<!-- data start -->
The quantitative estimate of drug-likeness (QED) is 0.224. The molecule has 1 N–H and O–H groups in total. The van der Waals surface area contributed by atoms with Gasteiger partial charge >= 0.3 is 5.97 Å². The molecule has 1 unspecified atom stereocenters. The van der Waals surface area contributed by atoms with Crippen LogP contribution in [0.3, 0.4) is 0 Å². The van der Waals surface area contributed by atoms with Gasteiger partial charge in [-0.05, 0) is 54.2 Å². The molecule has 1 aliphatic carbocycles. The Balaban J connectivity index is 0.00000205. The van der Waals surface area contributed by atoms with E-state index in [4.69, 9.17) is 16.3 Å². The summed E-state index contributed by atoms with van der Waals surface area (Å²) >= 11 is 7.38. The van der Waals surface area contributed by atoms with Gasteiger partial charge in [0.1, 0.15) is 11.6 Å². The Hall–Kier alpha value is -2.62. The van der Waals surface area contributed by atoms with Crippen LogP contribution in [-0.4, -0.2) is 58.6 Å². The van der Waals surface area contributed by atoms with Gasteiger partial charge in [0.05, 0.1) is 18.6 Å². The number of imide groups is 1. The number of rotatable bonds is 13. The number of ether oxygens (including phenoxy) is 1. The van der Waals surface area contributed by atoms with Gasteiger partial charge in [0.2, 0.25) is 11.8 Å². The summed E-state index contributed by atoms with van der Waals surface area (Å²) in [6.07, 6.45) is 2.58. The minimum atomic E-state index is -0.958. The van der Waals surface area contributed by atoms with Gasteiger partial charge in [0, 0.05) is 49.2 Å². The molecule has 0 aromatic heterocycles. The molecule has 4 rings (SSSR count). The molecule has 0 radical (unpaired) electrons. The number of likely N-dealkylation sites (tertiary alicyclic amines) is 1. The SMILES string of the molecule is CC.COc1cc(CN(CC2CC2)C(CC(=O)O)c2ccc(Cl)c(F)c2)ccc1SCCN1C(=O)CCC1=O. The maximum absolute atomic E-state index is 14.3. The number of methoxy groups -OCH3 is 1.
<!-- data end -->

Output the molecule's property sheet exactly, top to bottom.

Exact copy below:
The quantitative estimate of drug-likeness (QED) is 0.224. The molecule has 1 N–H and O–H groups in total. The van der Waals surface area contributed by atoms with Gasteiger partial charge >= 0.3 is 5.97 Å². The molecule has 1 unspecified atom stereocenters. The van der Waals surface area contributed by atoms with Crippen LogP contribution in [0.3, 0.4) is 0 Å². The van der Waals surface area contributed by atoms with Gasteiger partial charge in [-0.05, 0) is 54.2 Å². The molecule has 1 aliphatic carbocycles. The Balaban J connectivity index is 0.00000205. The van der Waals surface area contributed by atoms with E-state index in [4.69, 9.17) is 16.3 Å². The summed E-state index contributed by atoms with van der Waals surface area (Å²) >= 11 is 7.38. The van der Waals surface area contributed by atoms with Gasteiger partial charge in [0.1, 0.15) is 11.6 Å². The Hall–Kier alpha value is -2.62. The van der Waals surface area contributed by atoms with Crippen LogP contribution in [-0.4, -0.2) is 58.6 Å². The van der Waals surface area contributed by atoms with Gasteiger partial charge in [0.05, 0.1) is 18.6 Å². The number of imide groups is 1. The number of rotatable bonds is 13. The number of ether oxygens (including phenoxy) is 1. The van der Waals surface area contributed by atoms with Gasteiger partial charge in [0.2, 0.25) is 11.8 Å². The summed E-state index contributed by atoms with van der Waals surface area (Å²) in [6.07, 6.45) is 2.58. The minimum atomic E-state index is -0.958. The van der Waals surface area contributed by atoms with Gasteiger partial charge in [0, 0.05) is 49.2 Å². The molecule has 0 aromatic heterocycles. The molecule has 4 rings (SSSR count). The molecule has 0 radical (unpaired) electrons. The number of likely N-dealkylation sites (tertiary alicyclic amines) is 1. The SMILES string of the molecule is CC.COc1cc(CN(CC2CC2)C(CC(=O)O)c2ccc(Cl)c(F)c2)ccc1SCCN1C(=O)CCC1=O. The maximum absolute atomic E-state index is 14.3. The number of methoxy groups -OCH3 is 1.